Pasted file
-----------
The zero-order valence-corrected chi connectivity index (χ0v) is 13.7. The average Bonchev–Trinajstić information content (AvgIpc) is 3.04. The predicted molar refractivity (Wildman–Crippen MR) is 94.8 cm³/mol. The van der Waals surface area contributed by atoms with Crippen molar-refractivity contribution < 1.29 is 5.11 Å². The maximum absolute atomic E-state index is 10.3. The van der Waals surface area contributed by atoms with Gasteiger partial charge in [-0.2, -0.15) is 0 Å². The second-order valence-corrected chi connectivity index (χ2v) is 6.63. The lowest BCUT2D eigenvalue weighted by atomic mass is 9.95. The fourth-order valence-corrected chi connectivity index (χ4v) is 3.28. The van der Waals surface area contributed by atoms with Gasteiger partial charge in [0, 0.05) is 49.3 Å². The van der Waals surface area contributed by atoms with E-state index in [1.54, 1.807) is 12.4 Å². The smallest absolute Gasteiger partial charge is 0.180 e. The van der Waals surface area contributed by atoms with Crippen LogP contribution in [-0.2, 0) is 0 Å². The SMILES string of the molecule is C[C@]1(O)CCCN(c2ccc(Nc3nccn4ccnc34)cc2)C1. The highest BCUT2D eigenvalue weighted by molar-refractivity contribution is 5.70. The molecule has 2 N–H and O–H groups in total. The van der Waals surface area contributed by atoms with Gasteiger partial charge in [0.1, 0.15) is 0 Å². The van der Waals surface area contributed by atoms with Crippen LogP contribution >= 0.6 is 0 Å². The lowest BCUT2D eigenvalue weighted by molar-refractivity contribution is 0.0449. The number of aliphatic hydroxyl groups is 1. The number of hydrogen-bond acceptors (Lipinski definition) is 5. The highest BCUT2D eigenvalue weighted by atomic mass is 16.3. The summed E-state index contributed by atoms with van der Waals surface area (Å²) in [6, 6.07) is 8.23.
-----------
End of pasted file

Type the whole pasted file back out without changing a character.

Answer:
The zero-order valence-corrected chi connectivity index (χ0v) is 13.7. The average Bonchev–Trinajstić information content (AvgIpc) is 3.04. The predicted molar refractivity (Wildman–Crippen MR) is 94.8 cm³/mol. The van der Waals surface area contributed by atoms with Crippen molar-refractivity contribution < 1.29 is 5.11 Å². The maximum absolute atomic E-state index is 10.3. The van der Waals surface area contributed by atoms with Gasteiger partial charge in [-0.2, -0.15) is 0 Å². The second-order valence-corrected chi connectivity index (χ2v) is 6.63. The lowest BCUT2D eigenvalue weighted by atomic mass is 9.95. The fourth-order valence-corrected chi connectivity index (χ4v) is 3.28. The van der Waals surface area contributed by atoms with Gasteiger partial charge in [0, 0.05) is 49.3 Å². The van der Waals surface area contributed by atoms with E-state index in [1.54, 1.807) is 12.4 Å². The smallest absolute Gasteiger partial charge is 0.180 e. The van der Waals surface area contributed by atoms with Crippen LogP contribution in [-0.2, 0) is 0 Å². The SMILES string of the molecule is C[C@]1(O)CCCN(c2ccc(Nc3nccn4ccnc34)cc2)C1. The highest BCUT2D eigenvalue weighted by molar-refractivity contribution is 5.70. The molecule has 2 N–H and O–H groups in total. The van der Waals surface area contributed by atoms with Gasteiger partial charge in [0.1, 0.15) is 0 Å². The van der Waals surface area contributed by atoms with Crippen LogP contribution >= 0.6 is 0 Å². The lowest BCUT2D eigenvalue weighted by molar-refractivity contribution is 0.0449. The number of aliphatic hydroxyl groups is 1. The number of hydrogen-bond acceptors (Lipinski definition) is 5. The highest BCUT2D eigenvalue weighted by atomic mass is 16.3. The summed E-state index contributed by atoms with van der Waals surface area (Å²) in [6, 6.07) is 8.23.